ABSTRACT: Basilar trunk aneurysms (BTAs), defined as aneurysms distal to the basilar origin and proximal to the origin of the superior cerebellar artery, are rare and challenging to manage. We describe the natural history and management in a consecutive series of BTAs. Between 2000 and 2013, 2522 patients with 3238 aneurysms were referred to our institution for aneurysm management. A retrospective review of this database was conducted to identify all patients with BTAs. In total, 52 patients had a BTA. Mean age was 56 (SD±18) years. Median clinical follow-up was 33 (interquartile range, 8-86) months, and imaging follow-up was 26 (interquartile range, 2-80.5) months. BTAs were classified into 4 causal subtypes: acute dissecting aneurysms, segmental fusiform ectasia, mural bleeding ectasia, and saccular aneurysms. Multiple aneurysms were more frequently noticed among the 13 saccular aneurysms when compared with overall population (P=0.021). There was preponderance of segmental ectasia or mural bleeding ectasia (P=0.045) in patients presenting with transit ischemic attack/stroke or mass effect. Six patients with segmental and 4 with mural bleeding ectasia demonstrated increasing size of their aneurysm, with 2 having subarachnoid hemorrhage caused by aneurysm rupture. None of the fusiform aneurysms that remained stable bled. BTAs natural histories may differ depending on subtype of aneurysm. Saccular aneurysms likely represent an underlying predisposition to aneurysm development because more than half of these cases were associated with multiple intracranial aneurysms. Intervention should be considered in segmental ectasia and chronic dissecting aneurysms, which demonstrate increase in size over time as there is an increased risk of subarachnoid hemorrhage. © 2015 American Heart Association, Inc.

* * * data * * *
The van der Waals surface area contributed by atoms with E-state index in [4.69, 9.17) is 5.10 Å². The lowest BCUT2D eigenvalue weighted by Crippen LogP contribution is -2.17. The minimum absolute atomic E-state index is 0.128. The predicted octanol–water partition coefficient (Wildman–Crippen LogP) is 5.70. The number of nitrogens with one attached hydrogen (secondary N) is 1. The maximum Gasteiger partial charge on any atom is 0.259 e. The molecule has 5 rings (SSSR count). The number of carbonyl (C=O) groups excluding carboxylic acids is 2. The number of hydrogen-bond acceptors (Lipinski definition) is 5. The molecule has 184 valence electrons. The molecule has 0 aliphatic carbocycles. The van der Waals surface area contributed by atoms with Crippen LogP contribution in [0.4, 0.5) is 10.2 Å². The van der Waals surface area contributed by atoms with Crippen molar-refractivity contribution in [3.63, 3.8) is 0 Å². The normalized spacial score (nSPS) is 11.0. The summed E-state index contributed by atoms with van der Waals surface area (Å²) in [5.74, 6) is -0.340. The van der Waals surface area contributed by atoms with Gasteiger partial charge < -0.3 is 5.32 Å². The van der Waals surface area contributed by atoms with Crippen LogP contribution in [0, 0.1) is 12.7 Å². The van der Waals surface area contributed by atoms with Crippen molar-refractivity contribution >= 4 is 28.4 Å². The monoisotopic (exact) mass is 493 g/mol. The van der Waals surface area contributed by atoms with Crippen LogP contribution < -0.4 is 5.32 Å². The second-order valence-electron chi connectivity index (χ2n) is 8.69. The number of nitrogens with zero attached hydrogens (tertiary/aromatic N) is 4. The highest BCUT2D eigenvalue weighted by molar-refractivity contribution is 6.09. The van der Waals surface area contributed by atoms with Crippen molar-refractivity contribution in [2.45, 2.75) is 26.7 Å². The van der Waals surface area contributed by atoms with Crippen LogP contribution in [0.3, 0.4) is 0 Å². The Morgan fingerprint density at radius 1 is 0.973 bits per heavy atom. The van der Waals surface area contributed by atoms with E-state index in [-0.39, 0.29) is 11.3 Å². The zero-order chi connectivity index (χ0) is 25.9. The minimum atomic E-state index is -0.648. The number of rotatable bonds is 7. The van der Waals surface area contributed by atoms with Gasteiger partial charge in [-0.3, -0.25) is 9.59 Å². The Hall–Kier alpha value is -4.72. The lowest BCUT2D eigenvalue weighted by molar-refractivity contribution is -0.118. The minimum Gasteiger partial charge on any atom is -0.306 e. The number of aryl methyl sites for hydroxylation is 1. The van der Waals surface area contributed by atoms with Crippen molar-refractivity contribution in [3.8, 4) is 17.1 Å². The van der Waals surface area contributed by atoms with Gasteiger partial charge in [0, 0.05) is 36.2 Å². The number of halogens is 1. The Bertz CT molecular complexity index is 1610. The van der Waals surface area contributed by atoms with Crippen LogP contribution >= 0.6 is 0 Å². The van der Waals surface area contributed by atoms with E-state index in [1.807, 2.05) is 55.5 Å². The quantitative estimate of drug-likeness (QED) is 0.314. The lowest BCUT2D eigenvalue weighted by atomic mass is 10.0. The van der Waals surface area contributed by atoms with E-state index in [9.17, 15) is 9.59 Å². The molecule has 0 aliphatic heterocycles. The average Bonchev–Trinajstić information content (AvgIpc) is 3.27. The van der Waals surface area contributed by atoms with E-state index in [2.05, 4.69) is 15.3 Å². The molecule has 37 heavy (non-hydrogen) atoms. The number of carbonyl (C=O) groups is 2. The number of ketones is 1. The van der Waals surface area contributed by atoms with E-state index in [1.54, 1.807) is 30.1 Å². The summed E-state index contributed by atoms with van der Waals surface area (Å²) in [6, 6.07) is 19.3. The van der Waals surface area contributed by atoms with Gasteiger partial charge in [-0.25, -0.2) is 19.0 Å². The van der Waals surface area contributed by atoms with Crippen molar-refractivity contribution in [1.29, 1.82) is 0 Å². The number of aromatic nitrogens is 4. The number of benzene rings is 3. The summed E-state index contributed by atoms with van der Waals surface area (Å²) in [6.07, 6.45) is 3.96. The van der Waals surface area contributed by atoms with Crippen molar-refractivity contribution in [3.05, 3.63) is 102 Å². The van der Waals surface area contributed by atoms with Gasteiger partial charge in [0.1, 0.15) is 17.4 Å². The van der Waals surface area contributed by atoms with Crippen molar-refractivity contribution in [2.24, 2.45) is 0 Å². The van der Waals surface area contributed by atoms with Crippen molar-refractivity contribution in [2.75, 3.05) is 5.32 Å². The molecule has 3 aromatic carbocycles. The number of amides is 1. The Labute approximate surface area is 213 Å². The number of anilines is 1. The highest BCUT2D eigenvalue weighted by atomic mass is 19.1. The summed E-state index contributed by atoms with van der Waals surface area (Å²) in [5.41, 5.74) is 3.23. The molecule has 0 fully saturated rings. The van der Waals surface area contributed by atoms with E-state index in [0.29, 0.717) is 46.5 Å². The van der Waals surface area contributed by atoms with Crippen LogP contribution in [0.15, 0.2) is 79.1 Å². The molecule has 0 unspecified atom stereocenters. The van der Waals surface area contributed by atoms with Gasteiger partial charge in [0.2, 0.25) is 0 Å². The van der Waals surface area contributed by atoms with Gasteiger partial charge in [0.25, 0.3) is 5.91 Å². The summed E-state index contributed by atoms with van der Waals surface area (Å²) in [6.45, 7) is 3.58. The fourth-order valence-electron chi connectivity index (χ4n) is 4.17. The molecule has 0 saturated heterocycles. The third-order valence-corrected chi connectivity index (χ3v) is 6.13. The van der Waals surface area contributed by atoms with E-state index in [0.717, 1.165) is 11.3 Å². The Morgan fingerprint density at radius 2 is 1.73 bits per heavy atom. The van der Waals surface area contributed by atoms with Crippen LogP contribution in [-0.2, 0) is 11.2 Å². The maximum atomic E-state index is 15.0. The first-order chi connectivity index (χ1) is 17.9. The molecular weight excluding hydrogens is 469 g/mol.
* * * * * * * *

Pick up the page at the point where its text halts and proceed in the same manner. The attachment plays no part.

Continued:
Stroke 02/2015; 46(4). DOI:10.1161/STROKEAHA.114.006909 · 6.02 Impact Factor